Thursday, 12th September 2019

Name: Josslynne Brown

Job Title: Lecturer

 

What year did you start at South Shields Marine School?

2014

 

How did you start your training?

I started my training by doing a cadetship on cruise ships.

 

How does it feel to be nominated for a Rising Star Award at the upcoming Maritime UK Awards? 

I was over the moon to discover I had been nominated for the Rising Star Award by South Shields Marine School. I have always tried to be the best that I can be since starting within the Maritime Industry, The Marine School as well as the team I work with have always been a supporter of that. We are a really close team, we all try to ensure the best possible outcomes for our learners, it’s just so lovely to be recognised!

 

What active roles have you took part in to promote maritime as a career choice for women?

I am part of a Women in Maritime task force at the Marine School, our aim is to promote the maritime industry to women as well as implement strategies to ensure that our female learners have a support network around them.

I also spend a lot of time traveling around schools and colleges for careers events and activity days to promote careers at sea. I believe that having a female representative at these events is really important in helping to empower young women and promote the industry as well as other STEM careers.

I am also currently doing a BSc in Marine Operations, my chosen subject for my research and dissertation is the continuing gender gap within the Merchant Navy, I am focussing my research on previous initiatives to increase female participation over the past 100 years and their success as well as why, despite such initiatives there is still such a vast gender gap.

 

What does World Maritime Day mean to you (this year’s theme is empowering women, what does this topic mean to you)?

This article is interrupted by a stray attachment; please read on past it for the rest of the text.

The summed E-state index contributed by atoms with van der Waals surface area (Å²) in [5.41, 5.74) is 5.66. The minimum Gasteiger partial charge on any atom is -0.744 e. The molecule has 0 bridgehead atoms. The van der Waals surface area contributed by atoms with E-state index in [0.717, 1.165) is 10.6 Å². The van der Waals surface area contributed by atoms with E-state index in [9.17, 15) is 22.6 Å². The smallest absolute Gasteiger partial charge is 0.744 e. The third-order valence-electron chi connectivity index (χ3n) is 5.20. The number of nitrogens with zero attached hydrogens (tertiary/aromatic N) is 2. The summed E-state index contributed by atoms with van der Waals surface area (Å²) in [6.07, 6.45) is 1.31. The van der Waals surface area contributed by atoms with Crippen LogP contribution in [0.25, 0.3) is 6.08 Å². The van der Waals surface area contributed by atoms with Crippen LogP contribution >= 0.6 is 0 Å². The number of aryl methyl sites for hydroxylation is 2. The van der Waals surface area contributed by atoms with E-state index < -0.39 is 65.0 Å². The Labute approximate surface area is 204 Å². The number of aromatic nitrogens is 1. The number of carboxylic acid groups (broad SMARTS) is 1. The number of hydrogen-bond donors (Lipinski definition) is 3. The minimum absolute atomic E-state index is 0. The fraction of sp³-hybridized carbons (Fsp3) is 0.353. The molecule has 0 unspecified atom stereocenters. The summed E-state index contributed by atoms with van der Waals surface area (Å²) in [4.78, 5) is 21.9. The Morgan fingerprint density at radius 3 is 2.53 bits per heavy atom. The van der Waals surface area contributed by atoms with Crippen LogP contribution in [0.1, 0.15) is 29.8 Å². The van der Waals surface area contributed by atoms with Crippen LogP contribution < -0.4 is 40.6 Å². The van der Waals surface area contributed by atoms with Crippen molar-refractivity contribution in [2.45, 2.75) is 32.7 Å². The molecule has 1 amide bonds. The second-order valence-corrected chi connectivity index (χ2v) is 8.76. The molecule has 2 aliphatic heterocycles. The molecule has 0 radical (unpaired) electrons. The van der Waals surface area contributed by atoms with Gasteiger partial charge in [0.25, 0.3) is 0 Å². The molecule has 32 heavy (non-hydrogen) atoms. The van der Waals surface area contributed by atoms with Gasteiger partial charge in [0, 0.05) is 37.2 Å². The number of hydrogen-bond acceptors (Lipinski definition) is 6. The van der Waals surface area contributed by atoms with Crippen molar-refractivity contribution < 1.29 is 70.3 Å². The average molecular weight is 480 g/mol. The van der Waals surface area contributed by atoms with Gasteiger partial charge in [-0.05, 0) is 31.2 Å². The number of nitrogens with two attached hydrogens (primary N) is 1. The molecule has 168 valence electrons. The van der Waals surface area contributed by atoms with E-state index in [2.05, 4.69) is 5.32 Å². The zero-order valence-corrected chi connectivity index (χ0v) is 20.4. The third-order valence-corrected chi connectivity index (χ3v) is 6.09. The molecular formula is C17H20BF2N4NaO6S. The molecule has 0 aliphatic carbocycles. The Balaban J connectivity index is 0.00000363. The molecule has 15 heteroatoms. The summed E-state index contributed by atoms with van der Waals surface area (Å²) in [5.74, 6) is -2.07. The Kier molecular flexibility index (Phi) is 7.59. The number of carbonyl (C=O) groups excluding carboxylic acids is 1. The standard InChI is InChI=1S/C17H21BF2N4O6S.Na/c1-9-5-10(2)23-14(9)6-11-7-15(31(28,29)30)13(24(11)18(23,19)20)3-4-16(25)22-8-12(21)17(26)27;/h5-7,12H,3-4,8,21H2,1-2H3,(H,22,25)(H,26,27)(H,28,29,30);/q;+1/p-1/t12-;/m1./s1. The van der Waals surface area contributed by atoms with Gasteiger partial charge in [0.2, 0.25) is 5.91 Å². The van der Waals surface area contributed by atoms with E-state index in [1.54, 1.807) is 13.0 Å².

To me, World Maritime Day is an excellent opportunity to introduce people from all walks of life to the industry as well as recognise what an important role everyone within the industry plays. The industry really is open to anyone regardless of their background and I think its really important to show this side to everyone.

This years theme of empowering women is so important to me. It is proof that times have changed within the industry and will continue to do so. Not only does this years theme allow us to appreciate the efforts of those before us, right back to women like Victoria Drummond over 100 years ago but it also allows us to show young women what can be achieved using real life examples and show what a fantastic, rewarding and absolutely achievable a career in the maritime industry can be.

 

How would you describe working at sea?

Working at sea was like being in a completely different world. It was hard work, some unusual hours and some even more unusual places! I travelled the world, saw places that I would never have been able to go if it wasn’t for my work. I have made lifelong friends all over the planet and have some amazing memories. Working at sea was really rewarding, every day you face challenges that need to be overcome and you become a stronger person with every achievement.

 

What would you say to others who are considering a career at sea?

Ask questions! Talk to as many people as you can. Find out the good and the bad of the career from people who have actually been there. There are so many events, forums and resources to help you find out more about the industry. It’s a really rewarding career with incredible prospects and opportunities both at sea and ashore if you decided to return to dry land, it could be the making of you!

 

Any advice for future cadets?

You have to work hard but it’s a really proud moment to be given your Certificate of Competency at the end of the cadetship, of course don’t forget to have fun and make the most of all the amazing places that you will visit. And be kind, you never know when you might cross paths with someone again, the industry is huge but you would be surprised at what a small world it is!

 

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